Roger A. Grimes, InfoWorld, 15 Jun 2015 Nothing is safe, thanks to the select few hacks that push the limits of what we thought possible http://www.infoworld.com/article/2933868/hacking/10-extreme-hacks-to-be-truly-paranoid-about.html
> The real issue is that the avionics and the entertainment system are > on the same network. That's an even stupider thing to do. Also last > month, I wrote about the risks of hacking airplanes, and said that I > wasn't all that worried about it. Now I'm more worried. Are they? With Boeing saying that "it is impossible" (at least at first), I suspect that they have taken measures to prevent exactly what Roberts claims to have accomplished. Let's take a step back. Think of a Boeing aviation electronics engineer. Turns out that ethernet-connectivity on the plane is becoming more and more common. So instead of having a separate wire running from each of the sensors in the tail to the cockpit, there now is an ethernet link carrying information from many different sensors along the plane. Before you know it, also the engines have ethernet connectivity and can be commanded over their ethernet connection. So, one day he's sitting in his office and a guy from the cabin-electronics group walks in and says: "We have a plan for a new in-cabin-entertainment system. We need ethernet connectivity and hear you already have an ethernet link running along the plane, can we use that?" Multiple choice time (*): He answers: A) Sure! B) Sure, as long as you promise not to use more than 50% of the bandwidth, C) WTF are you thinking? I have enough confidence in Boeing that they got this one right. A few months later, the cabin-electronics guy walks into the aviation electronics office again, and asks: "We get questions from the passengers if they can get technical information about the flight on their infotainment screen. Stuff like airspeed and altitude. We'd be no trouble at all, we can gather this information from your flight-computer ourselves." MC time again... He suggests: A) Let's buy a hub: cheap, light, no hassle, great! B) We need to buy a switch, otherwise traffic from the autopilot to the engines will leak onto the entertainment network. C) We need a firewall. I still have enough confidence in Boeing that they got this right. But from the claims from the FBI and Chris, I strongly suspect that from this point on some mistakes were made. Somehow the "firewall" function got integrated into a computer "already there" or the firewall was expanded to have multiple functions, allowing someone to e.g., gain access by finding a vulnerability in a web script, and then continue to hack on "the other side". My opinion is that if you continue to threaten to throw guys like Chris in jail, the next time you'll find out about these bugs/design problems is when a plane is crashed by a teenager who accidentally deletes the engine calibration data or something like that. But "allowing" hacking on live planes is troublesome too. Difficult issue. (*) In many multiple choice tests, the correct answer is often the longest. In case you haven't noticed: not here. R.E.Wolff@BitWizard.nl ** http://www.BitWizard.nl/ ** +31-15-2600998 Delftechpark 26 2628 XH Delft, The Netherlands. KVK: 27239233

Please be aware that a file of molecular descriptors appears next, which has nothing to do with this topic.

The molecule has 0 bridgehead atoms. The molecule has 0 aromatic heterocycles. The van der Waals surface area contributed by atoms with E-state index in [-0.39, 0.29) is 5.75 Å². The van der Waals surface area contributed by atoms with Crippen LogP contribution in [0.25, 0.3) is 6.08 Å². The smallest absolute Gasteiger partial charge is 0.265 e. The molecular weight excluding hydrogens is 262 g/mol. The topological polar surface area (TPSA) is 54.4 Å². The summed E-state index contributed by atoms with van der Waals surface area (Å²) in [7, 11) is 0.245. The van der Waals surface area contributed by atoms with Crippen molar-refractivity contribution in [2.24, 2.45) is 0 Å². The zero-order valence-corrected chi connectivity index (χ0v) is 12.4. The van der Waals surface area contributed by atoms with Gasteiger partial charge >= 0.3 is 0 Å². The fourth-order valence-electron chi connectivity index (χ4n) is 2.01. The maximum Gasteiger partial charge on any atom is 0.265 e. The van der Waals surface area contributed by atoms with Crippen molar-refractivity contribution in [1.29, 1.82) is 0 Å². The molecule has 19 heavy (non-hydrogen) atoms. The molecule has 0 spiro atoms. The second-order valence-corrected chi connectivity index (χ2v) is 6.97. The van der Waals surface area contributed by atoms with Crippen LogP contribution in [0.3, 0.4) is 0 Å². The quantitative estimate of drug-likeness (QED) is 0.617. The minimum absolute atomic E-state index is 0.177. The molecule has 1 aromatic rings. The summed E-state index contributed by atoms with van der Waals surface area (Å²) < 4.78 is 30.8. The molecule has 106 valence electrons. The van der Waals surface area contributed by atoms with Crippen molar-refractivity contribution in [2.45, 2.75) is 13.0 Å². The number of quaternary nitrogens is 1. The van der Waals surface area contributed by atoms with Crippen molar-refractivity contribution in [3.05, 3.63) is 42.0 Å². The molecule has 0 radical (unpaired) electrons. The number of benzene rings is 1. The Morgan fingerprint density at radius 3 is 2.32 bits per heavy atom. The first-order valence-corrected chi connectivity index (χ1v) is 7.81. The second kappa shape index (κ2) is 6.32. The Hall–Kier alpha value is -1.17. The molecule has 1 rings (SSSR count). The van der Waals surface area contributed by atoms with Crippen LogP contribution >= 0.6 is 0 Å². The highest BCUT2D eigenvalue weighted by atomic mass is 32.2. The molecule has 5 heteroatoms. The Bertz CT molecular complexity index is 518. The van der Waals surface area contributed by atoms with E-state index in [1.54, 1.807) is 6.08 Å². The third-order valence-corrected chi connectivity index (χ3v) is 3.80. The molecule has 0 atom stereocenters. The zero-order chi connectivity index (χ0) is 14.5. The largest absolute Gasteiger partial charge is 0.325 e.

[I don't remember this when I saw the original article. I only though of it now.] Some twenty or so years ago in Australia I heard a story about "back when electric windows were new". Apparently somebody's fuse blew killing both the air-conditioner and (closed tight of course) electric windows. In the 40+C heat in the middle of nowhere. So the poor guy drove 300 km to the first gas station where the owner/mechanic told them "this is an electrical problem, I'm not a licensed electrician, the nearest vehicle electrician is 400 km that way". (That's 105+ degrees and 190 & 250 miles resp. in the "standard" units.) The more things change... Dimitri Maziuk, BioMagResBank, UW-Madison—http://www.bmrb.wisc.edu